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Tuesday, May 7th 2019

4:00 pm:

Guzina: Waveform tomography and in particular inverse obstacle scattering are essential to a broad spectrum of scientific and technological disciplines, including sonar and radar imaging, geophysics, oceanography, optics, medical diagnosis, and non-destructive material testing. In general, any relationship between the wavefield scattered by an obstacle and its geometry (or physical characteristics) is nonlinear, which invites two overt solution strategies: (i) linearization via e.g. Born approximation and ray theory, or (ii) pursuit of the nonlinear minimization approach. Over the past two decades, however, a number of sampling methods have emerged that both consider the nonlinear nature of the inverse scattering problem and dispense with iterations. Commonly, these techniques deploy an indicator functional that varies with spatial coordinates of the trial i.e. sampling point, and projects the sensory data (namely observations of the scattered field) onto a functional space reflecting the ‘baseline’ wave motion in a background domain. This indicator functional, designed to reach extreme values when the sampling point strikes the anomaly, can be formulated from either a mathematical or a physical standpoint. An example of the latter methodology is perhaps best exemplified via the topological sensitivity (TS) approach. This talk will cover the idea and experimental validation of the TS methodology in the context of acoustic and elastic waves, including a recent backing of the approach within the framework of catastrophe theory.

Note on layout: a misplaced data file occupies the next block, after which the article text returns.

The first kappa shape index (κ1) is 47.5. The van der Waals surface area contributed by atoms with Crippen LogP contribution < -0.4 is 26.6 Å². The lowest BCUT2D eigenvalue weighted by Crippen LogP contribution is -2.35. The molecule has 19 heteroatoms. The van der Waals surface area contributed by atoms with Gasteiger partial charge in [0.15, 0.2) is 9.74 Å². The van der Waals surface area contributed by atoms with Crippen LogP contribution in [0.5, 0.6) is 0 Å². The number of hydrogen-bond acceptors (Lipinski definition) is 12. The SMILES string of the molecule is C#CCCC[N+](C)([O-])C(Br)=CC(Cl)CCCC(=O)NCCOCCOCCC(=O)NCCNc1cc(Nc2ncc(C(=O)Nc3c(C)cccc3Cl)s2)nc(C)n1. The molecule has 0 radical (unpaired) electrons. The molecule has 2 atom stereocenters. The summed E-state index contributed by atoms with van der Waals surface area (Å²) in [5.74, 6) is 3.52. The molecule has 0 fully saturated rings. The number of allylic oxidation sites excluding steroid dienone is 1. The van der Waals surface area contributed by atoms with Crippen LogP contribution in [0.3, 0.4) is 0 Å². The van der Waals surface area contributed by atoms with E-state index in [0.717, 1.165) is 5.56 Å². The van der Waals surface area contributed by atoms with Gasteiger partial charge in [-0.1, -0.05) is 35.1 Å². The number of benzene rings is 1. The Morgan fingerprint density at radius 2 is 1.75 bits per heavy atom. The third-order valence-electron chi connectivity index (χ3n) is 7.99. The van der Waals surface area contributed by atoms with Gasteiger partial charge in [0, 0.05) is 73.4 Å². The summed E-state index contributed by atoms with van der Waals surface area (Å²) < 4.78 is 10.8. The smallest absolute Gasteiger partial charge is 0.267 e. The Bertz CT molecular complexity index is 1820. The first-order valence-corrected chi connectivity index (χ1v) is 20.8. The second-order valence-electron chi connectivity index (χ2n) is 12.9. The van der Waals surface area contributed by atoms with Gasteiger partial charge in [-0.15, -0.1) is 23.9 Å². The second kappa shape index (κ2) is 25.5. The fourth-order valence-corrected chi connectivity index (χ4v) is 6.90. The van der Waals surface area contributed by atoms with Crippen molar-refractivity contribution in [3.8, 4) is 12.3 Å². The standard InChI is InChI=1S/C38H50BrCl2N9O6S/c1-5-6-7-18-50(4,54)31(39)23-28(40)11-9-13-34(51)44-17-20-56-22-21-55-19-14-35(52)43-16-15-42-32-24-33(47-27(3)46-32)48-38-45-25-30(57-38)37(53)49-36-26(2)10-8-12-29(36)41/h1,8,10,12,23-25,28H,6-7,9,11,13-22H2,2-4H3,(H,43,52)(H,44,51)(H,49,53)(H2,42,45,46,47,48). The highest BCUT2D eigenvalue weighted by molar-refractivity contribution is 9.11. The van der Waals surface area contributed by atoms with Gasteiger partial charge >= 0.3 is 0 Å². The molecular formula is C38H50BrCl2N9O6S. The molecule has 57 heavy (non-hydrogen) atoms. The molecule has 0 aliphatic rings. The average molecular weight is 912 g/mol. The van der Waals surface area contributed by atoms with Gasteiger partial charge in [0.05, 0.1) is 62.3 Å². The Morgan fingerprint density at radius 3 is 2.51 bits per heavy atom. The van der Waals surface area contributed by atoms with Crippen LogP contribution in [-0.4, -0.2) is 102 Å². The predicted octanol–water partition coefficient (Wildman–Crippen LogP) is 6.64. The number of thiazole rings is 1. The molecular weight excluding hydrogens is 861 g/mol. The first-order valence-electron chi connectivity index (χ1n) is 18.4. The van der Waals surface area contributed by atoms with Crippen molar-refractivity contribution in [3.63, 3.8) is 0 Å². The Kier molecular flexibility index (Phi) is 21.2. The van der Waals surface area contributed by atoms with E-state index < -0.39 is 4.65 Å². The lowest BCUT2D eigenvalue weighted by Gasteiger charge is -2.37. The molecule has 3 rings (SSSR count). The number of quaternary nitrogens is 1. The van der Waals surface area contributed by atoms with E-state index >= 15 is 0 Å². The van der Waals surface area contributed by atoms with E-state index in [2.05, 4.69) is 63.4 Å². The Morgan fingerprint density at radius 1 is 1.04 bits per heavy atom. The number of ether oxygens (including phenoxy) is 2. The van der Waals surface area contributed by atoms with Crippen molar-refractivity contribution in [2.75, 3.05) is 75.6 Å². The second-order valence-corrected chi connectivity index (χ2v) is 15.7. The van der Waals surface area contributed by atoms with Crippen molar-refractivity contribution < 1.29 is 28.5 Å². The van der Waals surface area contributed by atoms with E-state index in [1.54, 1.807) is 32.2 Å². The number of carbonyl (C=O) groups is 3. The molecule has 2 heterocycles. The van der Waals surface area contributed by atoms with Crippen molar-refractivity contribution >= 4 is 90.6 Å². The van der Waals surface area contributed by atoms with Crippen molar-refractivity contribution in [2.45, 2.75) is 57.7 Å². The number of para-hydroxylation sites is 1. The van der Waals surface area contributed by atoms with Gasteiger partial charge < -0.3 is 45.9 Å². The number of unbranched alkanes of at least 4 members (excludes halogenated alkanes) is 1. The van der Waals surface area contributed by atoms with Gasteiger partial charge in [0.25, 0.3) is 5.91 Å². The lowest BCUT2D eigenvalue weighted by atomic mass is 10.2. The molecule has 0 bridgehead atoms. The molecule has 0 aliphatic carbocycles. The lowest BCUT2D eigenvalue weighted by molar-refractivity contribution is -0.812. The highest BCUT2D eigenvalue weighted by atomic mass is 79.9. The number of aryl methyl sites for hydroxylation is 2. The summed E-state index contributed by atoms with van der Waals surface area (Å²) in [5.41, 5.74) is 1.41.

Gonella: In this work we illustrate an approach to structural and materials diagnostics revolving around the mechanistic reinterpretation of concepts and methods originated in the fields of signal and image processing and machine learning. Anomalies and defects manifest in the dynamic response of a solid medium as a collection of salient and spatially localized events, which are reflected in the data structure of the response in the form of a set of behaviorally or topologically sparse features. We introduce a model-agnostic and baseline-free methodology that requires virtually no a priori knowledge of the medium’s material properties and forsakes the need for any knowledge of the system's behavior in its pristine state. This agnostic attribute makes the methodology powerful in dealing with media with heterogeneous or unknown property distribution, for which a material model is unsuitable or unreliable. The method revolves around the construction of sparse representations of the dynamic response, which are obtained by learning instructive dictionaries that form a suitable basis for the response data. The resulting sparse coding problem is recast as a modified dictionary-learning task with additional sparsity constraints enforced on the atoms of the dictionaries, which provides them with a prescribed spatial topology designed to unveil potential anomalous regions in the physical domain. The method is validated using synthetically generated data as well as experimental data acquired using a scanning laser Doppler vibrometer.

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